Then, oh the shame, this is my could-do-better confession. While I was on a roll with timing things, I timed my shower. Twenty minutes of lovely, lovely hot water. I realise this is BAD. VERY BAD. Not only will I deplete the world of its limited hot water resources, but I will get very wrinkly. Or wrinklier, as Posy would no doubt point out. Being as I never venture into actual sunshine, I have to conclude that all current wrinkles stem from my hot water habit. But hot water is so lovely, and cures most ills of the mind, body and soul. And there are no children arguing near me in the shower. In fact, the only drawback to showers that I can think of, apart from the skin damage of course, is that you can't read under one. But you can declaim poetry loudly. Should you want to. Still, all very bad, and must do better. So next week I ought to be able to report an improvement. Maybe 19 minutes? Updates to follow.

Over to you, my lovelies. Tell me about the highs and lows of your thrifty green week.







Tuesday, July 22, 2014

Confessional (Makes Us Feel Better)

OK, so let's get cosy and start today's confessional - who has some eating habits that give them grief? Who has children whose eating habits give them grief? I'll start shall I? The answer to both questions is YES and YES.

Jess and I both mentioned our NEED for sweets in the comments in the last post. Such a sweet tooth as I have, I find it quite difficult to finish a meal without something sweet. Not surprising, as it is an evolutionary quirk to crave sugar. Sweetness indicates calories, and a craving for calories was a definite evolutionary advantage, especially for children growing up in a world where every calorie counted toward survival. I don't know if you have noticed, but there are enough calories to go round for all of our middle class children, and also their mamas. Do you know, last night I read an extraordinary statistic - there are 1 billion malnourished people in the world, and 2 BILLION overweight people. I read this to my kids and asked them to do the math. What is wrong with us all that we can't balance that statistic out?

Several years ago I was 10kg heavier than I am now. I am currently 6kg heavier than I was when I first remember ever stepping on a scale, when I was pregnant with my first baby at 22. I probably don't want to go back to the 49kg I was then, but I could easily lose another 3kg to get my proper waist back (I am also very short, with tiny bones. At 52kg I would still be well within the 'healthy weight' guidelines for my height, so all you motherly types out there need not worry. Including my sister-in-law, yes, I am looking at you Aly!). I am beginning to think about weight as a 'green' issue, and also a social justice issue. I didn't gain 15kg by eating a mainly vegetarian diet with the occasional grass fed local meat, free range eggs and local dairy, whilst walking everywhere or riding a bike. I gained 15kg by sitting on the couch every night after dinner, eating a packet of chocolate biscuits with The Man while watching telly. And driving the kids everywhere in the car, and eating all their left overs, and teaching them to bake cakes instead of dinner. Also eating take away, and fish fingers, and ice cream. And peanut butter toast. Lots of peanut butter toast, because it doesn't require cooking. In other words, eating a pretty standard Western diet. And even though we always ate our vegies and provided a reasonably nutritious diet for the children, it wasn't a way of living that caused us to be bursting with health and vitality. Also, driving the children to soccer and ballet provides them with exercise, but not their mama. Oops.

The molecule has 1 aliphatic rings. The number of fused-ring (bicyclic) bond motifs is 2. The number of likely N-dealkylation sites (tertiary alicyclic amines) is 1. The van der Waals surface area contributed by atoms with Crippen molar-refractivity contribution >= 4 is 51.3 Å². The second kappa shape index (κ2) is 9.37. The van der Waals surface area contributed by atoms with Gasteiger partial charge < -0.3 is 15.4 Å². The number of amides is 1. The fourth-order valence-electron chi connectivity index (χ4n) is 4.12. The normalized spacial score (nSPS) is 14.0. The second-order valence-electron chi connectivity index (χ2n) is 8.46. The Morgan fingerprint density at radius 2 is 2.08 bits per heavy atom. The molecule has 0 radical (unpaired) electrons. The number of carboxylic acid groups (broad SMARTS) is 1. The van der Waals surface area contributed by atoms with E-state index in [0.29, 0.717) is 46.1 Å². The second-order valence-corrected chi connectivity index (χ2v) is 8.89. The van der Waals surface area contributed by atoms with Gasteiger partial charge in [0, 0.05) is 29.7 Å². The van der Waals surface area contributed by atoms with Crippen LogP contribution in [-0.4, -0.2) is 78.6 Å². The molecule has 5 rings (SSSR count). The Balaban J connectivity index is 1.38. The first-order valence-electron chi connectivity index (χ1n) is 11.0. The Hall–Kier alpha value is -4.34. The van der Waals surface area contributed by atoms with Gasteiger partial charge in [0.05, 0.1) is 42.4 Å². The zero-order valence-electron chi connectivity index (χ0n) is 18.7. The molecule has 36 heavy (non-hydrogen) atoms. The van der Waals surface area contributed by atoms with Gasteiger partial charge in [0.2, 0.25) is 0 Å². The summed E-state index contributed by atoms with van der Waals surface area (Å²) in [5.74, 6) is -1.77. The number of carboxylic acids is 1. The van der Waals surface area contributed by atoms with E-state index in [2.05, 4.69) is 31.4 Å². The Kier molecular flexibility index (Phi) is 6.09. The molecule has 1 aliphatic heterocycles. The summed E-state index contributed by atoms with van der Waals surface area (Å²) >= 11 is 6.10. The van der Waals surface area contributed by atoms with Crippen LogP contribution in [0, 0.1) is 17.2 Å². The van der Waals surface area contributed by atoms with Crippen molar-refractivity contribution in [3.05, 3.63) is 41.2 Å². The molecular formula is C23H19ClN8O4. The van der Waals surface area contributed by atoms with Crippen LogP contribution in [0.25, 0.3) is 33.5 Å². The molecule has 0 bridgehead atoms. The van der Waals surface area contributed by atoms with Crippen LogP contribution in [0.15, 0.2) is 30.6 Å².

And let's look at just one packet of chocolate biscuits from an ethical point of view. Plastic wrap, will not break down for hundreds of years in landfill. When it finally does, it breaks into tiny, tiny pieces of plastic that are absorbed by bugs and worms and other organisms, and nobody really understands what that does to them. Probably not a lot of good, but who knows? Inner plastic tray that can be recycled once, into a plastic bench or something, but when that bench wears out? Can't be recycled again (I actually don't know why this is so. Probably something to do with science or technology. Not my areas). Chocolate harvested by who? Possibly indentured child labour, children sold by parents or guardians to keep the rest of the family alive. Enormous cacao plantations owned by wealthy landlords displacing local agriculture in Africa and South America. Other ingredients from all over the world shipped to a central factory to be processed and packed. Have you noticed Cadbury's is now exploiting economies of scale by only making one product at each of its factories? Our Tasmanian factory only makes Milk Tray chocolates, as far as I know. Our chocolate biscuits are now made in England, and shipped here. And most of us will buy our chocolate biscuits from a giant supermarket chain, which will be zipping its profits out of the community to its owners and shareholders, as well as zipping all its products around the country and the world in giant trucks. Even knowing all this, I still do occasionally buy a packet of chocolate biscuits. Not very often though. Often not for a year at a time. I find plenty of other sweet things to finish a meal with though, mostly baked by my lovely daughters.